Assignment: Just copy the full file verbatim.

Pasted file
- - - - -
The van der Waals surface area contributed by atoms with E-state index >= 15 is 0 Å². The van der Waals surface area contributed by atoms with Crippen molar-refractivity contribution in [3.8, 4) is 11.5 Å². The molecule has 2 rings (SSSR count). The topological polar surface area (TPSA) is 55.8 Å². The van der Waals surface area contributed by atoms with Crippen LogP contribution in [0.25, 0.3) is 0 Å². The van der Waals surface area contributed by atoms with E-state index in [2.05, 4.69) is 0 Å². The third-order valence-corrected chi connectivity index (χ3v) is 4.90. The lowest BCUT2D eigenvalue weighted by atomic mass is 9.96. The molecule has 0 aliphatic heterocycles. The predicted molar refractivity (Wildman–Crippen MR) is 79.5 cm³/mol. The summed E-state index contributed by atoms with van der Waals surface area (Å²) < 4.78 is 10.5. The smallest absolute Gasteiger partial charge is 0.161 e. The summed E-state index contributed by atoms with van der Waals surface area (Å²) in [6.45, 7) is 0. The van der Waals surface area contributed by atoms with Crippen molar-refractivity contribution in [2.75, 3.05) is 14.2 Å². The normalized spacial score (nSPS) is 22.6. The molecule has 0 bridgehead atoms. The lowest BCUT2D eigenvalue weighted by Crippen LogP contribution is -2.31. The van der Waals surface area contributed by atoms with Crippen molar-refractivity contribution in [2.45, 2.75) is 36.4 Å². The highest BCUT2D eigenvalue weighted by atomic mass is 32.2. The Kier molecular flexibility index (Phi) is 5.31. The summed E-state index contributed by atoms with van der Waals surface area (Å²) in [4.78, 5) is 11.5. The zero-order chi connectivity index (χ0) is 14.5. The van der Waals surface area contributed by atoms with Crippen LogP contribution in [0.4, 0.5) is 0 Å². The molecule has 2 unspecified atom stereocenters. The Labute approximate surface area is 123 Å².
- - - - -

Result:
The van der Waals surface area contributed by atoms with E-state index >= 15 is 0 Å². The van der Waals surface area contributed by atoms with Crippen molar-refractivity contribution in [3.8, 4) is 11.5 Å². The molecule has 2 rings (SSSR count). The topological polar surface area (TPSA) is 55.8 Å². The van der Waals surface area contributed by atoms with Crippen LogP contribution in [0.25, 0.3) is 0 Å². The van der Waals surface area contributed by atoms with E-state index in [2.05, 4.69) is 0 Å². The third-order valence-corrected chi connectivity index (χ3v) is 4.90. The lowest BCUT2D eigenvalue weighted by atomic mass is 9.96. The molecule has 0 aliphatic heterocycles. The predicted molar refractivity (Wildman–Crippen MR) is 79.5 cm³/mol. The summed E-state index contributed by atoms with van der Waals surface area (Å²) < 4.78 is 10.5. The smallest absolute Gasteiger partial charge is 0.161 e. The summed E-state index contributed by atoms with van der Waals surface area (Å²) in [6.45, 7) is 0. The van der Waals surface area contributed by atoms with Crippen molar-refractivity contribution in [2.75, 3.05) is 14.2 Å². The normalized spacial score (nSPS) is 22.6. The molecule has 0 bridgehead atoms. The lowest BCUT2D eigenvalue weighted by Crippen LogP contribution is -2.31. The van der Waals surface area contributed by atoms with Crippen molar-refractivity contribution in [2.45, 2.75) is 36.4 Å². The highest BCUT2D eigenvalue weighted by atomic mass is 32.2. The Kier molecular flexibility index (Phi) is 5.31. The summed E-state index contributed by atoms with van der Waals surface area (Å²) in [4.78, 5) is 11.5. The zero-order chi connectivity index (χ0) is 14.5. The van der Waals surface area contributed by atoms with Crippen LogP contribution in [0.4, 0.5) is 0 Å². The molecule has 2 unspecified atom stereocenters. The Labute approximate surface area is 123 Å².